Documentaries can be a beast, they can encompass hundreds if not thousands of hours of source footage. They require a bit of a different approach, and the gentleman in this seminar goes over quite a bit of good info to know about when getting yourself into a documentary.
One of the main advantages of doing a documentary is also one of the most daunting: you can use just about any source footage you want. Content is king in docs, no one really cares about 4k, jib shots, etc..., and since there's no 4th wall to hide behind, you can use the nastiest, grittiest, most degraded footage you like, so long as it is a meaningful addition to the story. That means there is potentially millions of hours of footage out there, and you need to find the bits and pieces that would best tell the story of your doc. That isn't to say that documentaries are made up entirely of stock/source footage, not at all, many docs use mostly original footage by the filmmakers, but the key here is that they/you are not by any means restricted to using just footage you shoot.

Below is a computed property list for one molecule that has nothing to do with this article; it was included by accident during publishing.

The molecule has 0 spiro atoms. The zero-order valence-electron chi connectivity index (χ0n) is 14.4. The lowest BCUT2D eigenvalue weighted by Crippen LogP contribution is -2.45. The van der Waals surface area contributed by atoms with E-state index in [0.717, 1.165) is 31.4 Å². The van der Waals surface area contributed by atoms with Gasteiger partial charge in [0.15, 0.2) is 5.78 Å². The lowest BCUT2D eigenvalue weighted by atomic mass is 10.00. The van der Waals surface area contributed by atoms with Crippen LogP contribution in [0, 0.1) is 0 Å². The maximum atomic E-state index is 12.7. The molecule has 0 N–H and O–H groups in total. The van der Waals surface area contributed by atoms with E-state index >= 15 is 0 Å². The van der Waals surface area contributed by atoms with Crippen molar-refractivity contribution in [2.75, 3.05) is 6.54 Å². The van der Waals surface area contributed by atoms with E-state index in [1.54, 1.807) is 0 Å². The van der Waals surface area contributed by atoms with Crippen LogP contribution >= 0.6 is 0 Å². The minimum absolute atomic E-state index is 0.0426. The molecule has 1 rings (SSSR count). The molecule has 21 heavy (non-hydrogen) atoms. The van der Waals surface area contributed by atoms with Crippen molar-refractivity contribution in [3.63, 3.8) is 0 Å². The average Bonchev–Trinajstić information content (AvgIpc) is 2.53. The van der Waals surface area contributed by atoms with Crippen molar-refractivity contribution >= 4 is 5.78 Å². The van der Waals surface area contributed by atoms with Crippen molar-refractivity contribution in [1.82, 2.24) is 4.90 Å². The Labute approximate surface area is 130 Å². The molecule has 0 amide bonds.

Such a task requires lots of planning, scripting a story to tell, workflow, data management, coffee or caffeinated tea, and patience. And all of it culminates to what happens in the editing room. Lack of planning at the start, will only make the editing more difficult.
So grab some of that coffee/tea and see what this seminar has to offer on preparing you to edit your next/first documentary.